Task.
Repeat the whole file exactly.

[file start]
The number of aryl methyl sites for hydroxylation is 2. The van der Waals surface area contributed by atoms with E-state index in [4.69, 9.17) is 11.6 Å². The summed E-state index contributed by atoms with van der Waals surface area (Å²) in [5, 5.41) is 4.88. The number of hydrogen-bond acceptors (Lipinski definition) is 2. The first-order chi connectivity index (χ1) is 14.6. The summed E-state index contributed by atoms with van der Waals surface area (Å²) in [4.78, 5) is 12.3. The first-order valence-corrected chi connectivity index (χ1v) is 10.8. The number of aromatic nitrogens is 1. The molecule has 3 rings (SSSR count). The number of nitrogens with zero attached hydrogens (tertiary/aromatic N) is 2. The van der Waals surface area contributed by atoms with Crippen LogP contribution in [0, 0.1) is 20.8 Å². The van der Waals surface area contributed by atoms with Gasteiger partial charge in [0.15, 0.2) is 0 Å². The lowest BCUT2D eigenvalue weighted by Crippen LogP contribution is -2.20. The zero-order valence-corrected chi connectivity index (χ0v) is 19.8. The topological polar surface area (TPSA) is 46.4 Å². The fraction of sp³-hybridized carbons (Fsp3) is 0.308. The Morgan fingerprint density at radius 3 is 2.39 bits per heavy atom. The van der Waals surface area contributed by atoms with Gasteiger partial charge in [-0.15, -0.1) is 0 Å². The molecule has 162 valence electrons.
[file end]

The number of aryl methyl sites for hydroxylation is 2. The van der Waals surface area contributed by atoms with E-state index in [4.69, 9.17) is 11.6 Å². The summed E-state index contributed by atoms with van der Waals surface area (Å²) in [5, 5.41) is 4.88. The number of hydrogen-bond acceptors (Lipinski definition) is 2. The first-order chi connectivity index (χ1) is 14.6. The summed E-state index contributed by atoms with van der Waals surface area (Å²) in [4.78, 5) is 12.3. The first-order valence-corrected chi connectivity index (χ1v) is 10.8. The number of aromatic nitrogens is 1. The molecule has 3 rings (SSSR count). The number of nitrogens with zero attached hydrogens (tertiary/aromatic N) is 2. The van der Waals surface area contributed by atoms with Crippen LogP contribution in [0, 0.1) is 20.8 Å². The van der Waals surface area contributed by atoms with Gasteiger partial charge in [0.15, 0.2) is 0 Å². The lowest BCUT2D eigenvalue weighted by Crippen LogP contribution is -2.20. The zero-order valence-corrected chi connectivity index (χ0v) is 19.8. The topological polar surface area (TPSA) is 46.4 Å². The fraction of sp³-hybridized carbons (Fsp3) is 0.308. The Morgan fingerprint density at radius 3 is 2.39 bits per heavy atom. The van der Waals surface area contributed by atoms with Gasteiger partial charge in [-0.15, -0.1) is 0 Å². The molecule has 162 valence electrons.